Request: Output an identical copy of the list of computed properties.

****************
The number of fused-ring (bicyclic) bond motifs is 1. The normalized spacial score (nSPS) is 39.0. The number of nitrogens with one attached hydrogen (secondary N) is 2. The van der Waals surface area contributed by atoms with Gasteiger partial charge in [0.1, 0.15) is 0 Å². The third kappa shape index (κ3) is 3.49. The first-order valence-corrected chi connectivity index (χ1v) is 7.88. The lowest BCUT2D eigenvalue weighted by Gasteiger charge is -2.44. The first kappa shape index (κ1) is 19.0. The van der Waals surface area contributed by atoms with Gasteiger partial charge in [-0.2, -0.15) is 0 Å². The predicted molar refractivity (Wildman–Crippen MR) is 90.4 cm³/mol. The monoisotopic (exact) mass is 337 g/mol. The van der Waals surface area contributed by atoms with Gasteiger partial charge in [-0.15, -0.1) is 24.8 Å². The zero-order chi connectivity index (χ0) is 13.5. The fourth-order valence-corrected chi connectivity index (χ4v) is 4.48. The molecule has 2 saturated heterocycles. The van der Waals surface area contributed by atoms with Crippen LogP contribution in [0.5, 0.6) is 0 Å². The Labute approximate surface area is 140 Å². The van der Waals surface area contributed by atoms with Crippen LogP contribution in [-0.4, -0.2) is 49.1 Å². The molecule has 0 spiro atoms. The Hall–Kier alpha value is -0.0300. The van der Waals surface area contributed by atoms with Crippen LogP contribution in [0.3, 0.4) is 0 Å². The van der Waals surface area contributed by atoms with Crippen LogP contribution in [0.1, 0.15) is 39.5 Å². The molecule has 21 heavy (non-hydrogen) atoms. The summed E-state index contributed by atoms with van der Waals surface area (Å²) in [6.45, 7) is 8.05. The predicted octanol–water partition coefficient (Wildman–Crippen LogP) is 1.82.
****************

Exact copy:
The number of fused-ring (bicyclic) bond motifs is 1. The normalized spacial score (nSPS) is 39.0. The number of nitrogens with one attached hydrogen (secondary N) is 2. The van der Waals surface area contributed by atoms with Gasteiger partial charge in [0.1, 0.15) is 0 Å². The third kappa shape index (κ3) is 3.49. The first-order valence-corrected chi connectivity index (χ1v) is 7.88. The lowest BCUT2D eigenvalue weighted by Gasteiger charge is -2.44. The first kappa shape index (κ1) is 19.0. The van der Waals surface area contributed by atoms with Gasteiger partial charge in [-0.2, -0.15) is 0 Å². The predicted molar refractivity (Wildman–Crippen MR) is 90.4 cm³/mol. The monoisotopic (exact) mass is 337 g/mol. The van der Waals surface area contributed by atoms with Gasteiger partial charge in [-0.15, -0.1) is 24.8 Å². The zero-order chi connectivity index (χ0) is 13.5. The fourth-order valence-corrected chi connectivity index (χ4v) is 4.48. The molecule has 2 saturated heterocycles. The van der Waals surface area contributed by atoms with Crippen LogP contribution in [0.5, 0.6) is 0 Å². The Labute approximate surface area is 140 Å². The van der Waals surface area contributed by atoms with Crippen LogP contribution in [-0.4, -0.2) is 49.1 Å². The molecule has 0 spiro atoms. The Hall–Kier alpha value is -0.0300. The van der Waals surface area contributed by atoms with Crippen LogP contribution in [0.3, 0.4) is 0 Å². The van der Waals surface area contributed by atoms with Crippen LogP contribution in [0.1, 0.15) is 39.5 Å². The molecule has 21 heavy (non-hydrogen) atoms. The summed E-state index contributed by atoms with van der Waals surface area (Å²) in [6.45, 7) is 8.05. The predicted octanol–water partition coefficient (Wildman–Crippen LogP) is 1.82.